One of the great scientific discoveries in the last twenty years is something called neuroplasticity. Norman Doige of the Research Faculty at Columbia University said: Neuroplasticity is the most important breakthrough in our understanding of the brain in four hundred years.
Neuroplasticity is the discovery that the brain can change itself to expand and reorganize networks that make us smarter, happier, healthier and more successful in life. It’s what Aristotle defined as The Good Life. These positive results are produced by positive neuroplasticity. Positive neuroplasticity builds the brain that delivers The Good Life.
Positive neuroplasticity can even be facilitated within a company, taking the company from the proverbial good to great. It does this by tapping more of the collective brain power that years of stress have eroded. The level of emotional and creative intelligence, individually and collectively, can actually lift from average to exceptional and in a relatively short period of time. This is why positive neuroplasticity is seen as the new competitive edge.
It Couldn’t Be Simpler
Attaining the Good Life takes a great brain and it turns out that building a great brain is achieved through simple means, constituting a kind of effortless effort. Initially, the biggest struggle for people is getting free of struggle. Most of us have been trained to put our nose to the grindstone. The new research points us in the opposite direction.
I spent several years in a think tank, investigating proven processes that facilitate positive neuroplasticity and often I was astounded by how simple it is to facilitate this exponential gain in brain power. Below are three examples, all of which I recommend you practice on yourself:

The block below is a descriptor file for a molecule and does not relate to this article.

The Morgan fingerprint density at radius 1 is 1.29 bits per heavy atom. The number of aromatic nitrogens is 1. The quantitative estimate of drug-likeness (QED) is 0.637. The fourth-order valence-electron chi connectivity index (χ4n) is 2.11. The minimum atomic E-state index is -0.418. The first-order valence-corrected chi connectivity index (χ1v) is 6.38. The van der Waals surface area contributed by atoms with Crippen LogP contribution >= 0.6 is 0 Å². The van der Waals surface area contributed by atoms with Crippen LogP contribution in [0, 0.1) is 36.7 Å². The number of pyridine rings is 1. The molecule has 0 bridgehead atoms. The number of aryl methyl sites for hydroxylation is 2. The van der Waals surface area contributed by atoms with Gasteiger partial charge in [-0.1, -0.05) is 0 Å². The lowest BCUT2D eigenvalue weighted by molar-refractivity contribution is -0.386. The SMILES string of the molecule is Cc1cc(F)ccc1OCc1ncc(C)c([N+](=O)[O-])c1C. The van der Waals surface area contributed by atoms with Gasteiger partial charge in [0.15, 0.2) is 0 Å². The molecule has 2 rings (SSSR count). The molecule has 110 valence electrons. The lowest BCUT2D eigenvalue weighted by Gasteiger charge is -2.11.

Example#1: Rewiring to End Stress
Rewiring your brain to transcend stress involves practicing a simple skill that requires less than 20 seconds to perform. The skill entails heightening your awareness, day to day, of all the stress-provoking thoughts and feelings your mind generates and indulges. Practice not believing these thoughts and it creates a condition within the brain for stimulating the growth of GABA fibers. These fibers extend down from the prefrontal cortex to the lower brain and they secrete a peptide that extinguishes stress reactions. Through awareness, you direct your brain to modulate intense emotions. In response, your brain literally mobilizes the prefrontal cortex to stimulate GABA fibers that force the stress response system to stand down. Fight, flight and freeze are summarily circumvented. It’s one way of curing anxiety, stress and aggression. Neuropsychiatrist, Daniel Siegel of UCLA, is using this type of positive neuroplasticity to quell bullying on school playgrounds.